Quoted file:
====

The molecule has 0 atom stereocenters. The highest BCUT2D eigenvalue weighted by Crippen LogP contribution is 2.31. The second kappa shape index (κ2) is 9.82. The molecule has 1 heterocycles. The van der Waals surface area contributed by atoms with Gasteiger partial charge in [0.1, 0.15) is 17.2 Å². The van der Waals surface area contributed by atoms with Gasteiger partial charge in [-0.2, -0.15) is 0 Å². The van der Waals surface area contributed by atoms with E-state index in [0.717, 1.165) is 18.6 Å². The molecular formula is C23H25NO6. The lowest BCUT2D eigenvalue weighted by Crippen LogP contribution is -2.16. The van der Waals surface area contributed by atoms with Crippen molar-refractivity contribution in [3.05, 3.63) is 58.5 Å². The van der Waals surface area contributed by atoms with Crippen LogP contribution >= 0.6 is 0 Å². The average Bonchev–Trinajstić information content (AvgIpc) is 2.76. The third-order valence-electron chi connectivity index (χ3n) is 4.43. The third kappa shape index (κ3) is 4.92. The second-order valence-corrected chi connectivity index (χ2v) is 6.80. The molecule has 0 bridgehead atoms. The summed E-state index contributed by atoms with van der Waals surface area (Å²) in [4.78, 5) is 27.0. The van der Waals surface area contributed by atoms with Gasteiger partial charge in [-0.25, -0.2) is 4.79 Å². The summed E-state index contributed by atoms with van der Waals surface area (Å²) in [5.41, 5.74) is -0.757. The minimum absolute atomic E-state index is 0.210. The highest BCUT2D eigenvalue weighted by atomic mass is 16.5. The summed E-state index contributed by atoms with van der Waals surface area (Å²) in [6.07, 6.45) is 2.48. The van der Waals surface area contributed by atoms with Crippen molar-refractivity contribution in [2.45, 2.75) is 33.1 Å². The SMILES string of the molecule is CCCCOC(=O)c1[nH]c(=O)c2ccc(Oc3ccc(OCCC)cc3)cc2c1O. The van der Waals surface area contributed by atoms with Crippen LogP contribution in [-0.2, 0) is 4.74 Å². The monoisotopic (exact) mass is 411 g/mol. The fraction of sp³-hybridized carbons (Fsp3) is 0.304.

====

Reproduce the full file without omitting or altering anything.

The molecule has 0 atom stereocenters. The highest BCUT2D eigenvalue weighted by Crippen LogP contribution is 2.31. The second kappa shape index (κ2) is 9.82. The molecule has 1 heterocycles. The van der Waals surface area contributed by atoms with Gasteiger partial charge in [0.1, 0.15) is 17.2 Å². The van der Waals surface area contributed by atoms with Gasteiger partial charge in [-0.2, -0.15) is 0 Å². The van der Waals surface area contributed by atoms with E-state index in [0.717, 1.165) is 18.6 Å². The molecular formula is C23H25NO6. The lowest BCUT2D eigenvalue weighted by Crippen LogP contribution is -2.16. The van der Waals surface area contributed by atoms with Crippen molar-refractivity contribution in [3.05, 3.63) is 58.5 Å². The van der Waals surface area contributed by atoms with Crippen LogP contribution >= 0.6 is 0 Å². The average Bonchev–Trinajstić information content (AvgIpc) is 2.76. The third-order valence-electron chi connectivity index (χ3n) is 4.43. The third kappa shape index (κ3) is 4.92. The second-order valence-corrected chi connectivity index (χ2v) is 6.80. The molecule has 0 bridgehead atoms. The summed E-state index contributed by atoms with van der Waals surface area (Å²) in [4.78, 5) is 27.0. The van der Waals surface area contributed by atoms with Gasteiger partial charge in [-0.25, -0.2) is 4.79 Å². The summed E-state index contributed by atoms with van der Waals surface area (Å²) in [5.41, 5.74) is -0.757. The minimum absolute atomic E-state index is 0.210. The highest BCUT2D eigenvalue weighted by atomic mass is 16.5. The summed E-state index contributed by atoms with van der Waals surface area (Å²) in [6.07, 6.45) is 2.48. The van der Waals surface area contributed by atoms with Crippen molar-refractivity contribution in [2.45, 2.75) is 33.1 Å². The SMILES string of the molecule is CCCCOC(=O)c1[nH]c(=O)c2ccc(Oc3ccc(OCCC)cc3)cc2c1O. The van der Waals surface area contributed by atoms with Crippen LogP contribution in [-0.2, 0) is 4.74 Å². The monoisotopic (exact) mass is 411 g/mol. The fraction of sp³-hybridized carbons (Fsp3) is 0.304.